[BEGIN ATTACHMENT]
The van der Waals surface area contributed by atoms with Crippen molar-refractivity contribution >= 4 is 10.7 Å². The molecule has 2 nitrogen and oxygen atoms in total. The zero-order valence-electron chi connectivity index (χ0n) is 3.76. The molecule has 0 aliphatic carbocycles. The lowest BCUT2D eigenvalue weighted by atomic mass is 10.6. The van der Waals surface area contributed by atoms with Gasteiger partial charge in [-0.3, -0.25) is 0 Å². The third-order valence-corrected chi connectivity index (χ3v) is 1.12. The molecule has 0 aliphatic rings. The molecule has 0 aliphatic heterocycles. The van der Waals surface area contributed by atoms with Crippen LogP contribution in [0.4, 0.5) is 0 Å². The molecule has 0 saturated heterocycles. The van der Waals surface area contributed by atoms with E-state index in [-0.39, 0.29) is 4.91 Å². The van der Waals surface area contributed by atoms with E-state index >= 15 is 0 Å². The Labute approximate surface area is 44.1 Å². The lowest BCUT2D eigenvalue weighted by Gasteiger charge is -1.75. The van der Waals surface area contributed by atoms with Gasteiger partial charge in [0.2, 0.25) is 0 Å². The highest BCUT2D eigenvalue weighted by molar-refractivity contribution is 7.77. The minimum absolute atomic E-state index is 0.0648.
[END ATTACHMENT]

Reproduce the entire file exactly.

The van der Waals surface area contributed by atoms with Crippen molar-refractivity contribution >= 4 is 10.7 Å². The molecule has 2 nitrogen and oxygen atoms in total. The zero-order valence-electron chi connectivity index (χ0n) is 3.76. The molecule has 0 aliphatic carbocycles. The lowest BCUT2D eigenvalue weighted by atomic mass is 10.6. The van der Waals surface area contributed by atoms with Gasteiger partial charge in [-0.3, -0.25) is 0 Å². The third-order valence-corrected chi connectivity index (χ3v) is 1.12. The molecule has 0 aliphatic rings. The molecule has 0 aliphatic heterocycles. The van der Waals surface area contributed by atoms with Crippen LogP contribution in [0.4, 0.5) is 0 Å². The molecule has 0 saturated heterocycles. The van der Waals surface area contributed by atoms with E-state index in [-0.39, 0.29) is 4.91 Å². The van der Waals surface area contributed by atoms with E-state index >= 15 is 0 Å². The Labute approximate surface area is 44.1 Å². The lowest BCUT2D eigenvalue weighted by Gasteiger charge is -1.75. The van der Waals surface area contributed by atoms with Gasteiger partial charge in [0.2, 0.25) is 0 Å². The highest BCUT2D eigenvalue weighted by molar-refractivity contribution is 7.77. The minimum absolute atomic E-state index is 0.0648.